Two star-crossed players, Carmelo Anthony and Jeremy Lin, were back in the news last week for similar reasons. Melo went on ESPN’s First Take to candidly talk about his nightmarishly brief tenure with the Houston Rockets and his future, sparking renewed conversations about his failure to adjust to a new phase of his career. Lin, speaking to fans on an Asian tour while withering on the free agency vine, broke down about how tough it is to be on the fringe of the NBA and losing your grip.

Melo was one of the league’s biggest stars for a decade. Lin had a briefer reign as a headline-grabbing star, but has cultivated an enormously passionate and deep fandom. Both are learning how little the NBA cares about legacy and reputation in this era unless there are wins or profits to be wrung from them.

To be sure, there are many differences between the two players. Anthony was the No. 3 pick in one of the greatest drafts ever, almost beat LeBron James for Rookie of the Year in 2003-04, and became a 10-time all-star who led his team to the playoffs the first 10 seasons of his career. He’s the most decorated male player in USA Basketball history. He’s earned about $250 million in NBA salary. He will be in the Basketball Hall of Fame.

Lin went undrafted out of Harvard, became the first Taiwanese-American player in the league, spent his rookie season scrounging for minutes behind Monta Ellis and Stephen Curry, and then exploded into the public consciousness the next season for the injury-ravaged Knicks with Melo sidelined.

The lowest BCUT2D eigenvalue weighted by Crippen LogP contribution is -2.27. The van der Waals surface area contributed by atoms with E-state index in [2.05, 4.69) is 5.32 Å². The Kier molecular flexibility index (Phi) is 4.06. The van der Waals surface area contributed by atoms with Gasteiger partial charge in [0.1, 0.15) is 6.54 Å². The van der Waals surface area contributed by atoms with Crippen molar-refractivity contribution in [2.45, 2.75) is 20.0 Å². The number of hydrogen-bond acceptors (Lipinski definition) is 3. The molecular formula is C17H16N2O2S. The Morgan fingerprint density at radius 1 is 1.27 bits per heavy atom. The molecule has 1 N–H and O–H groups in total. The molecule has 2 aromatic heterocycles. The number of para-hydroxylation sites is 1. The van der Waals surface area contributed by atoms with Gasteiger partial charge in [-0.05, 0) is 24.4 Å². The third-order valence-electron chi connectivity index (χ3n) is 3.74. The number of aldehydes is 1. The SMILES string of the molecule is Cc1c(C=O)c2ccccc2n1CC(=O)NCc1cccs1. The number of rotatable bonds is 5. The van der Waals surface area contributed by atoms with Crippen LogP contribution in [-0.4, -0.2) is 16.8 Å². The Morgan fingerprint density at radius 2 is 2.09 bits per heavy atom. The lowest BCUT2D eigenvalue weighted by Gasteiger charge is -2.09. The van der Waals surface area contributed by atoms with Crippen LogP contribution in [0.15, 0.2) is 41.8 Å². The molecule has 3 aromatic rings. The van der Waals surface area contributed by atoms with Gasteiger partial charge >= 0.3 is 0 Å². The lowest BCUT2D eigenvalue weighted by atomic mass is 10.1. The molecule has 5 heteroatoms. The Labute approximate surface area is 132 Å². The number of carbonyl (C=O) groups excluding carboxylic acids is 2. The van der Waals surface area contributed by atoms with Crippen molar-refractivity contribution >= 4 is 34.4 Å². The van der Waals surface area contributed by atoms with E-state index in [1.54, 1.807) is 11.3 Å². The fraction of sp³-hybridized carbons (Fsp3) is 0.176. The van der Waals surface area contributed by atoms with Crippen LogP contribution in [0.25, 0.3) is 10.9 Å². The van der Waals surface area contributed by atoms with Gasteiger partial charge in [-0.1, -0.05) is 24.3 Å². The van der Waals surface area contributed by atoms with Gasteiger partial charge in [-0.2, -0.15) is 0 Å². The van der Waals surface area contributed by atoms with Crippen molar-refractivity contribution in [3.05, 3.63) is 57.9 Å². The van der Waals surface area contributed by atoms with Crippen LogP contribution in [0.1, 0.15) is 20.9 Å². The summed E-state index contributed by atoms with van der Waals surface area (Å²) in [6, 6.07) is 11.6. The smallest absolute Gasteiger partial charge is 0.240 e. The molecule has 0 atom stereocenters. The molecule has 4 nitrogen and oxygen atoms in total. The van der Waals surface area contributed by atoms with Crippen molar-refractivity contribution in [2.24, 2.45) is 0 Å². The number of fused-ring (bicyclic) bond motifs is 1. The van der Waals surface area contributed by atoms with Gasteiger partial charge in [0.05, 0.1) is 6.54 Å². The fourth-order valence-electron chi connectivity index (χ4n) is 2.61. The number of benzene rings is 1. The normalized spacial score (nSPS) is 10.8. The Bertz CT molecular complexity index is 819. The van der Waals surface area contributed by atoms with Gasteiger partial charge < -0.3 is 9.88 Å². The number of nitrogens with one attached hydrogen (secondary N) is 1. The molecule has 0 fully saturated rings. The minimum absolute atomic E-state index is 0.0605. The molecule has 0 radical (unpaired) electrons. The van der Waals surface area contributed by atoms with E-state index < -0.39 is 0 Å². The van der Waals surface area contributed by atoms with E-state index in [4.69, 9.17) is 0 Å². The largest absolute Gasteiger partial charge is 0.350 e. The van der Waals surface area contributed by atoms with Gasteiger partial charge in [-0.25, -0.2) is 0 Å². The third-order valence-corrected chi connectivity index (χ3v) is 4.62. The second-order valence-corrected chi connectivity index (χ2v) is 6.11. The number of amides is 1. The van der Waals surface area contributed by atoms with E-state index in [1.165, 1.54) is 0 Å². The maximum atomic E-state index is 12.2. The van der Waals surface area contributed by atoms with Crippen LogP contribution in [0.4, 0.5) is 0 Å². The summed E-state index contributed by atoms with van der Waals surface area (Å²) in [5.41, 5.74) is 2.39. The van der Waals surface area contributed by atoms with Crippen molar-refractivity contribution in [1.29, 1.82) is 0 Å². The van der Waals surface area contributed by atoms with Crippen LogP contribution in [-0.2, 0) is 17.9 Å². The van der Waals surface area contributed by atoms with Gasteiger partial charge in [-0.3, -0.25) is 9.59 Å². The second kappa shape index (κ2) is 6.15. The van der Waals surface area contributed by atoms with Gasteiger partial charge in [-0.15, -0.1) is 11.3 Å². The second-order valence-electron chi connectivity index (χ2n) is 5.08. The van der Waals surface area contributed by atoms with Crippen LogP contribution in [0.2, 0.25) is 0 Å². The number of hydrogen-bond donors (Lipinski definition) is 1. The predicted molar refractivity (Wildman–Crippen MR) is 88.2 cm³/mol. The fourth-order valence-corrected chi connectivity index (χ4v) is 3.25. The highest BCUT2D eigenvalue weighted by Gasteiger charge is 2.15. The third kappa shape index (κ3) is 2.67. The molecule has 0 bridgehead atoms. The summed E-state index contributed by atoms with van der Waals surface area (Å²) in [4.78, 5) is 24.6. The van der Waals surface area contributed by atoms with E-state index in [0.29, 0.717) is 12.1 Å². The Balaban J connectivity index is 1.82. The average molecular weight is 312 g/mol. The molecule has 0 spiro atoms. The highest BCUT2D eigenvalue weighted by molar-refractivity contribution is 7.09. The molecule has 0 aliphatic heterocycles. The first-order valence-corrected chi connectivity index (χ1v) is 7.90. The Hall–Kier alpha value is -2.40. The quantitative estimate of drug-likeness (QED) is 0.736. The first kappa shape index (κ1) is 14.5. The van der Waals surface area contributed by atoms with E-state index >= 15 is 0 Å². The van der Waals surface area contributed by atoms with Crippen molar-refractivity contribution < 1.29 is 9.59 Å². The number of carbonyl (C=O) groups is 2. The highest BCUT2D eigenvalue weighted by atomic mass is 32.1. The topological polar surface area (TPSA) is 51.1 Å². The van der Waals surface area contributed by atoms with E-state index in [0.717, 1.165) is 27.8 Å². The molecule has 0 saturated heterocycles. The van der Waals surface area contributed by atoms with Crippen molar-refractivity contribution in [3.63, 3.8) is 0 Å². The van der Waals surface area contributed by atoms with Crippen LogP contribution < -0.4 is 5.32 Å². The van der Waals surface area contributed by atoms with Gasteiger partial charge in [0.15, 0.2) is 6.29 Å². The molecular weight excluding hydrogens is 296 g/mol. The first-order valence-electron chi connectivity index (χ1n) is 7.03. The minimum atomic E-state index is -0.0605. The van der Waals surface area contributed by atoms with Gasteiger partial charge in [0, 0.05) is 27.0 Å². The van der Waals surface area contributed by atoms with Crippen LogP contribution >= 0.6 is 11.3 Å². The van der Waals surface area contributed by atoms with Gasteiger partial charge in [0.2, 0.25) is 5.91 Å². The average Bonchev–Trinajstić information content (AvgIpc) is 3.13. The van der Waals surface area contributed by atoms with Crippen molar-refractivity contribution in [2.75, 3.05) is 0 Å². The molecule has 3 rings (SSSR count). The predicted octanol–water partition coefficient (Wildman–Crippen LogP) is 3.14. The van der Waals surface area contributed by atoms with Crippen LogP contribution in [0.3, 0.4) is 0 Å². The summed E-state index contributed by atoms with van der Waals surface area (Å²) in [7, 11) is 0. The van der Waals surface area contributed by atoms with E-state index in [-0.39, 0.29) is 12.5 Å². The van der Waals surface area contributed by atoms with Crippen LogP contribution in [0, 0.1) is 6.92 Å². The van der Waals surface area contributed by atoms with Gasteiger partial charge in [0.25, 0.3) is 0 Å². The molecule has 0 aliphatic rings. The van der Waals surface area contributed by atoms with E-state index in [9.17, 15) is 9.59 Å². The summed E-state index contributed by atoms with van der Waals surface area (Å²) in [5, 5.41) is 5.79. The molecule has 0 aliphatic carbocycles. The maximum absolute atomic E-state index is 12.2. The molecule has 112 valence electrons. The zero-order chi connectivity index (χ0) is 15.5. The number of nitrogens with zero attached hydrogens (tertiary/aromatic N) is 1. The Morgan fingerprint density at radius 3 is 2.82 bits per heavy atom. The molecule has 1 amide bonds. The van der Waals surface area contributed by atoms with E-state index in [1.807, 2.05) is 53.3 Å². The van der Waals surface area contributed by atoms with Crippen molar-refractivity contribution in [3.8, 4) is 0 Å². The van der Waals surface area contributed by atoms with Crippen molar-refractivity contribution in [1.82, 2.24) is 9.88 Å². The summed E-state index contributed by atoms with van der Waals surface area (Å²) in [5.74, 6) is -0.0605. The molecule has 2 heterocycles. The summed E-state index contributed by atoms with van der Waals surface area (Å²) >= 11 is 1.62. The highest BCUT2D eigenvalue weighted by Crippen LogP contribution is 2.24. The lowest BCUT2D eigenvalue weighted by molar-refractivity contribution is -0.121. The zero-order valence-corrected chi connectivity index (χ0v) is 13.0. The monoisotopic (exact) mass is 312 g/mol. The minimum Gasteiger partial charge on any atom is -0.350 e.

And that’s when things began to unravel for both players.

Things went sideways fast for Melo after an illustrious and beguiling first decade in the league. The Knicks fell apart thanks to a combination of managerial malpractice and Melo’s untimely knee injuries in 2015. Phil Jackson swooped in to ruin the day along the way, leading to a fairly ugly and wholly unnecessary breakup in 2017.

That divorce landed Melo’s considerable contract on the books of the all-or-nothing Thunder in Paul George’s first season in OKC. Melo did not really work as a third (or in his telling on First Take, fourth) option, but his acquisition may have played a role in Russell Westbrook electing to sign an extension shortly after his arrival.

Melo notably bristled at media suggestions that he come off the bench. He got lots of grief for this alleged lack of self-awareness, given his diminishing state. But no one has ever claimed that OKC’s management or coaches discussed the possibility of a bench move with Melo himself. Faulting him for rejecting the notion in media appearances when it wasn’t apparently on the table from a team perspective seems wildly unfair. In other words, if no one in power on the Thunder staff had the courage to tell Melo they thought he should come off the bench, and if Billy Donovan never brought Melo off the bench, it ain’t Melo’s fault he didn’t come off the bench.